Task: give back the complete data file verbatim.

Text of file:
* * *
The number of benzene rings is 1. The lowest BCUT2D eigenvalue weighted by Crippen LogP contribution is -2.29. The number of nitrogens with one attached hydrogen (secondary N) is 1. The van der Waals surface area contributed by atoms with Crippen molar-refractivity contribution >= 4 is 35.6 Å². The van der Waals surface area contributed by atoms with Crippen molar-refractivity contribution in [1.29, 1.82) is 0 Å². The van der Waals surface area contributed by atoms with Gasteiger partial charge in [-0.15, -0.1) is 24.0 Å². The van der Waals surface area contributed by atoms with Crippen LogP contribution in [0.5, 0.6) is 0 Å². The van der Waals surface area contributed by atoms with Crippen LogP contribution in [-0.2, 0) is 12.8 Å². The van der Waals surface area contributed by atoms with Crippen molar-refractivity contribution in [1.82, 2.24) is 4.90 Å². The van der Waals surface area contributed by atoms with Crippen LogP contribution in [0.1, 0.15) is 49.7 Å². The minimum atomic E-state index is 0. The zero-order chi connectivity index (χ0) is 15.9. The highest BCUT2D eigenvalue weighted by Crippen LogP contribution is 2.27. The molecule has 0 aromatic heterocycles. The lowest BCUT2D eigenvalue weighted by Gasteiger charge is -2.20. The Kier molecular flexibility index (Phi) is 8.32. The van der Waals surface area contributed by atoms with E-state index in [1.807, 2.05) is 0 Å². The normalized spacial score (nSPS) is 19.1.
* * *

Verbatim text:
The number of benzene rings is 1. The lowest BCUT2D eigenvalue weighted by Crippen LogP contribution is -2.29. The number of nitrogens with one attached hydrogen (secondary N) is 1. The van der Waals surface area contributed by atoms with Crippen molar-refractivity contribution >= 4 is 35.6 Å². The van der Waals surface area contributed by atoms with Crippen molar-refractivity contribution in [1.29, 1.82) is 0 Å². The van der Waals surface area contributed by atoms with Gasteiger partial charge in [-0.15, -0.1) is 24.0 Å². The van der Waals surface area contributed by atoms with Crippen LogP contribution in [0.5, 0.6) is 0 Å². The van der Waals surface area contributed by atoms with Crippen LogP contribution in [-0.2, 0) is 12.8 Å². The van der Waals surface area contributed by atoms with Crippen molar-refractivity contribution in [1.82, 2.24) is 4.90 Å². The van der Waals surface area contributed by atoms with Crippen LogP contribution in [0.1, 0.15) is 49.7 Å². The minimum atomic E-state index is 0. The zero-order chi connectivity index (χ0) is 15.9. The highest BCUT2D eigenvalue weighted by Crippen LogP contribution is 2.27. The molecule has 0 aromatic heterocycles. The lowest BCUT2D eigenvalue weighted by Gasteiger charge is -2.20. The Kier molecular flexibility index (Phi) is 8.32. The van der Waals surface area contributed by atoms with E-state index in [1.807, 2.05) is 0 Å². The normalized spacial score (nSPS) is 19.1.